News & Analysis
Is It a Prison Planet? ... One Out of Three Now Face Arrest in US
"Arrest is a pretty common experience," says Robert Brame, a criminologist at the University of North Carolina-Charlotte and principal author of the study. Nearly one in three people will be arrested by the time they are 23, a study to be published today in Pediatrics found. – USA Today
Dominant Social Theme: It's for your own good, dammit.
Free-Market Analysis: This is a stunning statistic, in our view. According to a study generated via numbers collected by the US Bureau of Labor Statistics and reported in USA Today (see above excerpt) one out of every three people in the US will face arrest by the time they are 23.
Not everyone will end up in jail, of course, but the idea that 30 percent of US citizens will have some sort of criminal-oriented interaction with civilian or federal police is surely a startling statistic to many, even American "law-and-order" types.
The article goes on to make the point that nearly 50 years ago US citizens were stunned by a study that found over 20 percent of all US citizens faced some sort of arrest. The interactions between law enforcement and US denizens has thus grown by ten percent in the past decades – or roughly one-third. Here's some more from the article:
Criminologist Alfred Blumstein says the increase in arrests for young people in the latest study is unsurprising given several decades of tough crime policies. "I was astonished 44 years ago. Most people were," says Blumstein, a professor of operations research at the Heinz College at Carnegie Mellon University who served with Christensen on President Lyndon Johnson's crime task force.
Now, Blumstein says, youth may be arrested for drugs and domestic violence, which were unlikely offenses to attract police attention in the 1960s. "There's a lot more arresting going on now," he says.
The new study is an analysis of data collected between 1997 and 2008 by the Bureau of Labor Statistics. The annual surveys conducted over 11 years asked children, teens and young adults between the ages of 8 and 23 whether they had ever been arrested by police or taken into custody for illegal or delinquent offenses.
The question excluded only minor traffic offenses, so youth could have included arrests for a wide variety of offenses such as truancy, vandalism, underage drinking, shoplifting, robbery, assault and murder — any encounter with police perceived as an arrest, Brame says. Some of the incidents perceived and reported by the young people as arrests may not have resulted in criminal charges, he says.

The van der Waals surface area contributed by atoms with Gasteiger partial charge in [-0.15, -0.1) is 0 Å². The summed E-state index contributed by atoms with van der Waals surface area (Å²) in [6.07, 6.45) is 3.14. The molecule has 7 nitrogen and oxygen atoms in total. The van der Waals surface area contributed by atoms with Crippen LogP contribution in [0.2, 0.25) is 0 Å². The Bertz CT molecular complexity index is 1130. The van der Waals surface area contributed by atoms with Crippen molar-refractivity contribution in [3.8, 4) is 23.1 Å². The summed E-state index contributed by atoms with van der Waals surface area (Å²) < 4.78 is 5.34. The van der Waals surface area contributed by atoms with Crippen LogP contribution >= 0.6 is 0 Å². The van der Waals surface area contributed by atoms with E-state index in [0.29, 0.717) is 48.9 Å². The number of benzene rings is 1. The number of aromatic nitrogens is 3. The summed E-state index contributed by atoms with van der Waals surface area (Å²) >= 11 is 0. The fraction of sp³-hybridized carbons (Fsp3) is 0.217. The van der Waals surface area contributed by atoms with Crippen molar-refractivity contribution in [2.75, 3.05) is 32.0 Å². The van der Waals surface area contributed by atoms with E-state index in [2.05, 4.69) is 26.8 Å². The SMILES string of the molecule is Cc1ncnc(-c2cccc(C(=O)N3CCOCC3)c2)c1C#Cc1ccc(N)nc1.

What is astonishing – as related above – is these figures do NOT apparently include many traffic offenses, which is where most people might be expected to have the most police interaction at any age – and especially at a youthful one.
So what's changed? The article quotes criminologist Megan Kurlychek as saying that localities handled many minor offenses more informally 40 years ago than they do now. "Society is a lot less tolerant of these teenage behaviors," she says.
The ramifications of so many arrests are as serious as the figures are startling. In modern society, arrest records follow people wherever they go (certainly in the US) and interfere with the ability to gain access to student loans and housing, or even to find a job.
Kurlychek is quoted as saying "Arrests have worse consequences than ever for these juveniles and follow the individual forever." And she adds, "The average teenager who steals an iPod or is arrested for possession of marijuana — why do we make that define their lives?"
Such statistics are the reason why we've written a series of articles about private justice and claimed that the current state-run justice system in the US and the West is simply one more elite dominant social theme on its way to collapse in this Internet era.
We've also written that the "state-run justice meme" will be one of the last to collapse because it is one of the most important and heavily promoted. Most people simply cannot conceive of a justice system that takes place in the absence of a state intermediary.
Of course, hundreds of years ago people would not have been able to conceive of the system that is in place now. The idea that the state provides (pays for) lawmakers, judges, juries, prosecutors, police and penitentiaries would have been seen as the worst form of totalitarianism.